Slipped Femoral Epiphysis

The hip is a ball and socket joint that connects the thigh bone (femur) to the pelvis (acetabulum). The hip joint is the largest weight bearing joint in the body. The hip joint is surrounded by strong ligaments and muscles.
A Slipped Capital Femoral Epiphysis (SCFE) is a condition where the growing portion of the upper femur gradually slips downwards and backwards while the bones are still growing. It most commonly occurs during growth spurts around the onset of puberty.
In some instances, children are able to walk and weight bear on the affected hip but they will often complain of pain and will limp. Sometimes the slip is so severe that the child will not be able to walk at all.
Surgical management of SCFE is often required and if your child is complaining of hip or knee pain and is unable to walk then urgent medical review is needed.

Although the causes are unknown, certain risk factors increase the risk of this condition occurring. These risk factors include:

  • More common in boys than girls
  • Most common between the ages of 10 and 16
  • Overweight or obese
  • Family history of slipped femoral epiphysis
  • An endocrine or metabolic disorder such as hypothyroidism

The symptoms of SCFE depend on the severity of the condition.

Mild stable SCFE can cause periods of pain in the hip, groin, knee or thigh that increases with activity.

In more severe and cases of unstable SCFE, the following may be seen:

  • Sudden pain after fall or injury
  • Inability to walk or weight bear
  • Leg rotates outwards
  • Unequal leg length

The doctor will ask you about your child’s symptoms.

A physical examination of your child’s affected leg will provide the doctor with information on your child’s range of movement that will help determine the diagnosis. The doctor may observe your child walking (if able).

The diagnosis can be confirmed on x-ray where the slipped femur can be viewed.

Occasionally a CT scan and/or an MRI scan may need to be performed prior to surgery.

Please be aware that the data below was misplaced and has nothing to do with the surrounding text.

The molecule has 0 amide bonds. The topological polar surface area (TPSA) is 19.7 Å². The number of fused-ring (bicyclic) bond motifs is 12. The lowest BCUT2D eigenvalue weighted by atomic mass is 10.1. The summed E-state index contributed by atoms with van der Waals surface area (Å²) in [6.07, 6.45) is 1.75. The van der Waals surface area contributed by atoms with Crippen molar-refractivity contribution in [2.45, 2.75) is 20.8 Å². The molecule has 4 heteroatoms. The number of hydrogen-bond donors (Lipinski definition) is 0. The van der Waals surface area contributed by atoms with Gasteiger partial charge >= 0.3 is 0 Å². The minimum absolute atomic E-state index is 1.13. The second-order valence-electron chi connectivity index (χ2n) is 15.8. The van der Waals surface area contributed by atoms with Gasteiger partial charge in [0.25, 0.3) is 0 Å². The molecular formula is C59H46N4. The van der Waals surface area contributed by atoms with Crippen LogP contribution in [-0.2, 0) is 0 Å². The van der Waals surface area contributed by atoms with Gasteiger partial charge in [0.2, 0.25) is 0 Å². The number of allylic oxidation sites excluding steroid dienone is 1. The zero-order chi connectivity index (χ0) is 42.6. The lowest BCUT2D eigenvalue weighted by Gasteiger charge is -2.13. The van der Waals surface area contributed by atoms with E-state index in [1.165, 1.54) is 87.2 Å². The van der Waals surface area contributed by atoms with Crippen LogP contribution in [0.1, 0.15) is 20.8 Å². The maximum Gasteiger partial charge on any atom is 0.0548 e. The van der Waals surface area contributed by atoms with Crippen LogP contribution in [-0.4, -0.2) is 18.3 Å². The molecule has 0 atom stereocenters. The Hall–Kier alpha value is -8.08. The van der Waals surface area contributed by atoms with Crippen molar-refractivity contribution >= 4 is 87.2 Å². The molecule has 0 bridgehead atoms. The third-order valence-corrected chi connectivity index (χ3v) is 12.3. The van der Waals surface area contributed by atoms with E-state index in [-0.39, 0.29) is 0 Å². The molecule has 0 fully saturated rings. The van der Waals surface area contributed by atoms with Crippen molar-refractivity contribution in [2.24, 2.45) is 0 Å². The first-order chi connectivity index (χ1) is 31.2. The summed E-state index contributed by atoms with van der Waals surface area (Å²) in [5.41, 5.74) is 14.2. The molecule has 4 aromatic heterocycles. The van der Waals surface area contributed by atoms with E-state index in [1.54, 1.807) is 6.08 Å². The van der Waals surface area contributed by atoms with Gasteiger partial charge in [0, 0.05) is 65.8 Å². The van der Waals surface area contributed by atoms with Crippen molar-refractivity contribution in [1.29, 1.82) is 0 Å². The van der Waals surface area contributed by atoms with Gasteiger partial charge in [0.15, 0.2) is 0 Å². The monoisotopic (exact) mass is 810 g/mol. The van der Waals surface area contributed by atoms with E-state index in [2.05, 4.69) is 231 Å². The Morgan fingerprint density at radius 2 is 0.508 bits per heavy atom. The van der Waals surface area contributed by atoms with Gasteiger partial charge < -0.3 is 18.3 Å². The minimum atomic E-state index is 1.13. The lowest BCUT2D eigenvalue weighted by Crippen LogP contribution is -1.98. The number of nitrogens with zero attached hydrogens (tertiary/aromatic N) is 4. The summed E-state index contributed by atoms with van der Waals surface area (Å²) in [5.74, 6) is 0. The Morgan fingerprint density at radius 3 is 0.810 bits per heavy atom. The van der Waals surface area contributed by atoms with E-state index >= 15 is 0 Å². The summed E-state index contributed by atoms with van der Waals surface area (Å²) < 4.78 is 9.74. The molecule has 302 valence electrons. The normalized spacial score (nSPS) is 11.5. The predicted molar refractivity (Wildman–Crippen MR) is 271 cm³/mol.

A SCFE almost always requires surgery. The procedure generally involves securing the femur in place with metal screws or pins to avoid future slipping.

Complications of the treatment of SCFE are:

  • Avascular necrosis – this is caused by a disruption in the blood supply to the femoral head resulting in gradual bone collapse. Monitoring for avascular necrosis will occur through x-rays for 12 months following the surgery.
  • Chondrolysis – a deterioration of the articular cartilage on the bones in the hip joint that causes permanent loss of motion, pain and deformity. The condition is treated with physiotherapy and anti-inflammatory medication.

Your child will need crutches to weight bear for several weeks following the surgery.. Physiotherapy will help strengthen your child’s hip and leg muscles to improve recovery.

Although your child will not be able to participate in sports and other physical activities whilst the hip is healing, your child should be able to return to usual activities on your surgeon’s advice.

Further reading


The information held on this page is for educational purposes only.

Individual results may vary from patient to patient and not all patients are suitable for this treatment. Please consult your specialist prior to considering any medical intervention.

As with any surgery, knee replacement surgery has serious risks associated with it and these should be considered prior to deciding to proceed.

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